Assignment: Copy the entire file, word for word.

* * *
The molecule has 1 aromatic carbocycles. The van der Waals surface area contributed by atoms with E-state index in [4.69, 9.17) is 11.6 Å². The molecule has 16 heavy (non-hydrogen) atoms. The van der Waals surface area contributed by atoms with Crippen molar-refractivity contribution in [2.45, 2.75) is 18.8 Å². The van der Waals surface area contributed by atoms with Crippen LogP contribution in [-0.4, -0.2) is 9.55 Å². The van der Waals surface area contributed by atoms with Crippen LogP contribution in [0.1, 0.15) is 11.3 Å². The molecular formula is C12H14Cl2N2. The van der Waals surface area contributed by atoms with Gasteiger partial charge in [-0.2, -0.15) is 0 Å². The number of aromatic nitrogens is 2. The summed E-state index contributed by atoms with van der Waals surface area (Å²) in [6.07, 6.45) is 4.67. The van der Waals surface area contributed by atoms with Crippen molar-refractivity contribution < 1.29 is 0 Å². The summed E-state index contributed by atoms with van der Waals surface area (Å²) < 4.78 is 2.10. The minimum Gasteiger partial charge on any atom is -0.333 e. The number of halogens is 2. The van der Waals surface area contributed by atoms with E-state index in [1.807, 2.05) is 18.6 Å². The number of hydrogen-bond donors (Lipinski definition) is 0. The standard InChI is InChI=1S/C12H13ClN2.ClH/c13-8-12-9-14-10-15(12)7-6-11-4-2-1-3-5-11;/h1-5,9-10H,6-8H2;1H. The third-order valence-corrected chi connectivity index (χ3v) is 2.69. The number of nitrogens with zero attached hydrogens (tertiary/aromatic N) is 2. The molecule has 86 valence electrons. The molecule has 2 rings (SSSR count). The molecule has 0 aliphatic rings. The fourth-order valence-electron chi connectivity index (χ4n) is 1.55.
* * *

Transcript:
The molecule has 1 aromatic carbocycles. The van der Waals surface area contributed by atoms with E-state index in [4.69, 9.17) is 11.6 Å². The molecule has 16 heavy (non-hydrogen) atoms. The van der Waals surface area contributed by atoms with Crippen molar-refractivity contribution in [2.45, 2.75) is 18.8 Å². The van der Waals surface area contributed by atoms with Crippen LogP contribution in [-0.4, -0.2) is 9.55 Å². The van der Waals surface area contributed by atoms with Crippen LogP contribution in [0.1, 0.15) is 11.3 Å². The molecular formula is C12H14Cl2N2. The van der Waals surface area contributed by atoms with Gasteiger partial charge in [-0.2, -0.15) is 0 Å². The number of aromatic nitrogens is 2. The summed E-state index contributed by atoms with van der Waals surface area (Å²) in [6.07, 6.45) is 4.67. The van der Waals surface area contributed by atoms with Crippen molar-refractivity contribution < 1.29 is 0 Å². The summed E-state index contributed by atoms with van der Waals surface area (Å²) < 4.78 is 2.10. The minimum Gasteiger partial charge on any atom is -0.333 e. The number of halogens is 2. The van der Waals surface area contributed by atoms with E-state index in [1.807, 2.05) is 18.6 Å². The number of hydrogen-bond donors (Lipinski definition) is 0. The standard InChI is InChI=1S/C12H13ClN2.ClH/c13-8-12-9-14-10-15(12)7-6-11-4-2-1-3-5-11;/h1-5,9-10H,6-8H2;1H. The third-order valence-corrected chi connectivity index (χ3v) is 2.69. The number of nitrogens with zero attached hydrogens (tertiary/aromatic N) is 2. The molecule has 86 valence electrons. The molecule has 2 rings (SSSR count). The molecule has 0 aliphatic rings. The fourth-order valence-electron chi connectivity index (χ4n) is 1.55.